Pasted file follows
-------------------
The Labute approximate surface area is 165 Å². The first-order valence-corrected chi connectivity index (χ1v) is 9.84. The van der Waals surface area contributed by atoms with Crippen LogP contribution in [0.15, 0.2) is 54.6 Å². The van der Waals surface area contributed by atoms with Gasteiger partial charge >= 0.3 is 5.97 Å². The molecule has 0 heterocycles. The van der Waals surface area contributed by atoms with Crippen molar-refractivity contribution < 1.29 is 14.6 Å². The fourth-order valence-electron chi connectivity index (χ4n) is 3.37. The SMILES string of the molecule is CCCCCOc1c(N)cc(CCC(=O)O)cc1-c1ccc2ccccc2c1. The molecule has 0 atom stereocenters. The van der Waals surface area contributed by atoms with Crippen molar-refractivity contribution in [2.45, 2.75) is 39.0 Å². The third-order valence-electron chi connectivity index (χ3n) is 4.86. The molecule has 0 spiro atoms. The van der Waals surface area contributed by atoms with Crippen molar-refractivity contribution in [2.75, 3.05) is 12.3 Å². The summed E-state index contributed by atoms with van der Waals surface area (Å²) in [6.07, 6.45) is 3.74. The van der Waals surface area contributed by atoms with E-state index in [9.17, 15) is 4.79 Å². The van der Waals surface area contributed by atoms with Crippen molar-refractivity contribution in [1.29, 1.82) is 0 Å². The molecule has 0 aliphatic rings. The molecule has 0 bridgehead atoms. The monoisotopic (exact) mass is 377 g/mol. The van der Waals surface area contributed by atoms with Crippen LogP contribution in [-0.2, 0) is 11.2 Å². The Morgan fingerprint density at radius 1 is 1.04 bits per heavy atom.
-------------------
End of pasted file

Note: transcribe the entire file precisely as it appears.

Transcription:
The Labute approximate surface area is 165 Å². The first-order valence-corrected chi connectivity index (χ1v) is 9.84. The van der Waals surface area contributed by atoms with Crippen LogP contribution in [0.15, 0.2) is 54.6 Å². The van der Waals surface area contributed by atoms with Gasteiger partial charge >= 0.3 is 5.97 Å². The molecule has 0 heterocycles. The van der Waals surface area contributed by atoms with Crippen molar-refractivity contribution < 1.29 is 14.6 Å². The fourth-order valence-electron chi connectivity index (χ4n) is 3.37. The SMILES string of the molecule is CCCCCOc1c(N)cc(CCC(=O)O)cc1-c1ccc2ccccc2c1. The molecule has 0 atom stereocenters. The van der Waals surface area contributed by atoms with Crippen molar-refractivity contribution in [2.45, 2.75) is 39.0 Å². The third-order valence-electron chi connectivity index (χ3n) is 4.86. The molecule has 0 spiro atoms. The van der Waals surface area contributed by atoms with Crippen molar-refractivity contribution in [2.75, 3.05) is 12.3 Å². The summed E-state index contributed by atoms with van der Waals surface area (Å²) in [6.07, 6.45) is 3.74. The van der Waals surface area contributed by atoms with E-state index in [9.17, 15) is 4.79 Å². The van der Waals surface area contributed by atoms with Crippen molar-refractivity contribution in [1.29, 1.82) is 0 Å². The molecule has 0 aliphatic rings. The molecule has 0 bridgehead atoms. The monoisotopic (exact) mass is 377 g/mol. The van der Waals surface area contributed by atoms with Crippen LogP contribution in [-0.2, 0) is 11.2 Å². The Morgan fingerprint density at radius 1 is 1.04 bits per heavy atom.